The Main Event

While Congress continues to battle over this years budget, with a potential shutdown looming Friday, Rep. Paul Ryan was on Fox News talking about the House budget for the next fiscal year, which he will unveil Tuesday. Ryan appears ready to take on the entitlement issue head on, telling Chris Wallace that he will propose over $4 trillion in program cuts, including the conversion of medicaid and medicare to block grants. While the specifics will wait until Tuesday Ryan indicated that he will also recommend tax code changes, but appeared to rebuff the notion that these changes will require anyone to pay more than they do today. He hung his hat on the Bowles-Simpson report, which he voted against as a member, to lower rates while closing tax loopholes. It appears that Ryan would like to lower rates, but seemed reluctant to talk about the closing loophole portion.

From what I take out of the interview Ryan will propose changes in the following areas:

1) Discretionary Spending: President Obama has called for a 5 year cap on discretionary spending. Ryan agrees, but wants the number to be set lower than the Obama threshold, mentioning 2008 figures as a baseline. He also talks about “statutory caps”, which would use hard numbers, not percentages, as a ceiling under law for this spending. Exceed the limit and the option would only be to cut spending elsewhere.

2) An overall spending cap, set as a percentage of GDP, that would be enshrined in law. Ryan was coy about what that number will be, but I would guess it will end up at about 18% of GDP. It is around 25% today.

3) Defense??? Did not hear a lot about defense spending, which divides Republicans. Any attempt to impose budget discipline on the domestic portion of the budget while exempting defense, in my opinion, makes the entire exercise suspect. Lets wait to see what the Ryan budget does in this area.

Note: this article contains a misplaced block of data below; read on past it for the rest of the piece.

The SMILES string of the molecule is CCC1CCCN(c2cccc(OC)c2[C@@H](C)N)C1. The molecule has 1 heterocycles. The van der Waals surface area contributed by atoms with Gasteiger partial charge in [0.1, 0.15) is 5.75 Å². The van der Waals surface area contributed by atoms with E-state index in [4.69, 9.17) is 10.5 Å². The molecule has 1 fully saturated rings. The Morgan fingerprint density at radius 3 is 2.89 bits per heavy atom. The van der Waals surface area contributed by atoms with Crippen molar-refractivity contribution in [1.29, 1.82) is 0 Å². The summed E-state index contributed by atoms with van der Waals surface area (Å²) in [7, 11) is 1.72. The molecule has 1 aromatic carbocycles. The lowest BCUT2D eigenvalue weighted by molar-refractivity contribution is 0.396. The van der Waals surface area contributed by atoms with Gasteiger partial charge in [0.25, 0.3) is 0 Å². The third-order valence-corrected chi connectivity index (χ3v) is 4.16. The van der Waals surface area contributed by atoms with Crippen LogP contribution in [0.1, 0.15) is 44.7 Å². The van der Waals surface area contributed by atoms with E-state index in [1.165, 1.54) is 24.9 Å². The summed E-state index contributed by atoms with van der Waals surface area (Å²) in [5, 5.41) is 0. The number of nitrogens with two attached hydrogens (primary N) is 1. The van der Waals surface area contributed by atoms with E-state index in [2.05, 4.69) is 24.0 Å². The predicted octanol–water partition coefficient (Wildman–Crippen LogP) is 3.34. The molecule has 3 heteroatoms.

Ryan hit the President pretty hard, talking about the lack of a plan for deficit reduction, and accusing him of punting on entitlements. He also admitted that his plan will draw plenty of flak from Democrats, allowing them to accuse him and Republicans of targeting elderly and the poor. He can count on that.

I have attached three documents. One is the Rivlin-Ryan plan itself, the CBO evaluation of the plan, and a link to the Center on Budget and Policy Priorities evaluation of the plan.

Ryan will need to address many questions, but one major issue, in my mind, is how you hold down medicaid and medicare spending to the Ryan projections without dealing with overall health care costs. That issue is dealt with in the Center on Budget piece. Not sure that the Ryan plan will work without addressing the rate of increase in health care costs without leaving gaping holes in coverage for the most vulnerable part of the population.

Ryan will take plenty of heat, and much of it will likely be deserved. But he is putting forward a plan, and so far the Democrats are limited to sniping at Republican proposals. Yes, the Democratic complaints about the Republicans ridiculous position on revenue is justified, but you cannot simply say that there is plenty of revenue at the top to cover EVERYTHING. Democrats need to produce plans to deal with the deficit, and explain to folks what is needed to keep entitlement plans going in their current form. So far they have produced nothing, and the entire framework of the debate now favors the Republicans. Criticize him or not Ryan is producing a plan that reflects Republican orthodoxy. He has had the courage of his convictions. Where is the Democratic alternative?

Ezra Klein talks about the similarities between Rivlin-Ryan and “Obamacare” here. the latest video at



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